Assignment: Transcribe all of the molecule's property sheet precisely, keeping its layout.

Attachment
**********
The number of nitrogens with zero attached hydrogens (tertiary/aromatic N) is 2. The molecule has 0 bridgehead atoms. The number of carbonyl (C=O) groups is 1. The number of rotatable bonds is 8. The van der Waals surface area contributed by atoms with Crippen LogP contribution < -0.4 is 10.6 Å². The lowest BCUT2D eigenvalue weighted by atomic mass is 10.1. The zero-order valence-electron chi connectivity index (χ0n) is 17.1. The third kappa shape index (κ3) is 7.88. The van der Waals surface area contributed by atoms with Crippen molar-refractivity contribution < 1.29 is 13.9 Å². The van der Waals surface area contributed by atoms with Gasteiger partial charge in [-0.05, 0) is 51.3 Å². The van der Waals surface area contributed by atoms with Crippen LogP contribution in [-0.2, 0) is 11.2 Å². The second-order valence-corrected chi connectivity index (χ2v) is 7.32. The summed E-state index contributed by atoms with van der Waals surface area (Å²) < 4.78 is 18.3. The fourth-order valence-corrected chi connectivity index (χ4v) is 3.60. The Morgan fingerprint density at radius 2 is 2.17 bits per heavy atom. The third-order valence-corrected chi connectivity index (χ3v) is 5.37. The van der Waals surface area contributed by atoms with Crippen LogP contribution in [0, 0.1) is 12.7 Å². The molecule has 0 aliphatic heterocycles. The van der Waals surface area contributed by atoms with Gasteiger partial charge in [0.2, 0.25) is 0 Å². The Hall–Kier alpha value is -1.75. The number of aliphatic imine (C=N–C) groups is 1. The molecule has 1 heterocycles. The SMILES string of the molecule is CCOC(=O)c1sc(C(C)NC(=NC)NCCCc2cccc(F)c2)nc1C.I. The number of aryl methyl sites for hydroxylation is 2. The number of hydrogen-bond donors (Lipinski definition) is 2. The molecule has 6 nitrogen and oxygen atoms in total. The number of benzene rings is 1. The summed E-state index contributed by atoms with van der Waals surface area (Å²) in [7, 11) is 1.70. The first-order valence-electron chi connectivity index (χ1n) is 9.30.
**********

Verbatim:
The number of nitrogens with zero attached hydrogens (tertiary/aromatic N) is 2. The molecule has 0 bridgehead atoms. The number of carbonyl (C=O) groups is 1. The number of rotatable bonds is 8. The van der Waals surface area contributed by atoms with Crippen LogP contribution < -0.4 is 10.6 Å². The lowest BCUT2D eigenvalue weighted by atomic mass is 10.1. The zero-order valence-electron chi connectivity index (χ0n) is 17.1. The third kappa shape index (κ3) is 7.88. The van der Waals surface area contributed by atoms with Crippen molar-refractivity contribution < 1.29 is 13.9 Å². The van der Waals surface area contributed by atoms with Gasteiger partial charge in [-0.05, 0) is 51.3 Å². The van der Waals surface area contributed by atoms with Crippen LogP contribution in [-0.2, 0) is 11.2 Å². The second-order valence-corrected chi connectivity index (χ2v) is 7.32. The summed E-state index contributed by atoms with van der Waals surface area (Å²) < 4.78 is 18.3. The fourth-order valence-corrected chi connectivity index (χ4v) is 3.60. The Morgan fingerprint density at radius 2 is 2.17 bits per heavy atom. The third-order valence-corrected chi connectivity index (χ3v) is 5.37. The van der Waals surface area contributed by atoms with Crippen LogP contribution in [0, 0.1) is 12.7 Å². The molecule has 0 aliphatic heterocycles. The van der Waals surface area contributed by atoms with Gasteiger partial charge in [0.2, 0.25) is 0 Å². The Hall–Kier alpha value is -1.75. The number of aliphatic imine (C=N–C) groups is 1. The molecule has 1 heterocycles. The SMILES string of the molecule is CCOC(=O)c1sc(C(C)NC(=NC)NCCCc2cccc(F)c2)nc1C.I. The number of aryl methyl sites for hydroxylation is 2. The number of hydrogen-bond donors (Lipinski definition) is 2. The molecule has 6 nitrogen and oxygen atoms in total. The number of benzene rings is 1. The summed E-state index contributed by atoms with van der Waals surface area (Å²) in [7, 11) is 1.70. The first-order valence-electron chi connectivity index (χ1n) is 9.30.